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Media Pushes Too Far on Iraq Negativity

RadioBlogger has the transcript of Hugh Hewitt's interview with Victor Davis Hanson on Iraq and the media coverage of the war. Here is the full audio and transcript. But the exchange where VDH takes on Time Magazine's bureau chief in Baghdad is particularly interesting.

Hewitt: Professor Hanson, I'd like to play for you a little bit of Michael Ware, Baghdad bureau chief for Time Magazine. Two nights ago on CNN, I was debating him. I'd like to get your reaction to what this says about our culture.
H. Hewitt: Compared to what, Mr. Ware? Compared to Baghdad under Saddam? Are you arguing that Iraqis are worse off today than they were four years ago?

A. Cooper: Michael Ware, do you want to respond?

M. Ware: Yeah, well I think if you ask a lot of Iraqis, I think you'll be surprised by what the answer is. A lot of them say what? This is democracy? The joke is you call this liberation. And okay, let's look at the context as you suggest. Let's look at the even bigger picture. What is the bigger picture? Who's winning from this war? Who is benefiting right now? Well, the main winners so far are al Qaeda, which is stronger than it was before the invasion. Abu Musab al Zarqawi was a nobody. Now he's the superstar of international jihad. And Iran...Iran essentially has a proxy government in place, a very, very friendly government. Its sphere of influence has expanded, and any U.S. diplomat or senior military intelligence commander here will tell you that. So that's the big picture. Where's that being reported?

Hewitt: Now Victor Davis Hanson, how do you respond to that?

VDH: Is that man a journalist?

Hewitt: Well, he's the Time Magazine Baghdad bureau chief.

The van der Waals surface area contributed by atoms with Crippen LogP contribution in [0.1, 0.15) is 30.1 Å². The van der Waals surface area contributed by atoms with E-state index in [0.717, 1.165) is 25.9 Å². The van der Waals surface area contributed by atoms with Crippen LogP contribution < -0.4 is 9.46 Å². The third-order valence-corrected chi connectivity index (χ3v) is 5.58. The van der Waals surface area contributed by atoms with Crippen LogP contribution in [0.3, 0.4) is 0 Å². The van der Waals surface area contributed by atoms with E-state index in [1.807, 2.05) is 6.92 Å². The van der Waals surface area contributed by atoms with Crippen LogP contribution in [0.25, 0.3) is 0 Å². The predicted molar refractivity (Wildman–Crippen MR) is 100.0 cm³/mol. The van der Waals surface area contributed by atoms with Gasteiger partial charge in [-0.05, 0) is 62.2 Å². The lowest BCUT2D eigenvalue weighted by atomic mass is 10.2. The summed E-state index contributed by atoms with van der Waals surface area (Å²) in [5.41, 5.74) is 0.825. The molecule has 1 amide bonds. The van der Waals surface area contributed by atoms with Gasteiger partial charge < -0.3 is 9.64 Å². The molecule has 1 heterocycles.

VDH: That's just a mockery of what we would call sober and judicious reporting. And everything he said was factually incorrect. We dismantled two thirds of the al Qaeda hierarchy, and Mr. Zarqawi was well enough to get an invitation to come before we went into Iraq to seek medical care under Saddam. Everything he said was untrue, and when we went into Iraq, nobody knew much about the Iranian nuclear program. The entire world is galvanizing against it now. The Iranians are petrified that this democratic experiment will work right on their border, and one of the most subversive things they can imagine right next to them. And the United States knows so much more about the danger of Iran than it did two years ago. The world was asleep to their nuclear antics. And 67% of the people have confidence in Iraq, according to the polls, that things are getting better. And it shows two things. One is that this idea of stability is always better than the chaos that comes with freedom. It's like saying that Hitler or Stalin...1936 Germany was much, much better than anything you can imagine in the 20's, when you had inflation. Or Stalin's...after the purges, there was a sense of order in Russia. All of that's true, as long as you accept that Saddam was killing 40-50,000 people a year. And the second is this utopianism that all wars are a choice between something's perfect, and something that is bad. When we went to war after 9/11, and we had one war with Saddam in '91, a second war with 12 years of no-fly zones, then we had...there were no good choices. There was a bad choice and a worse choice.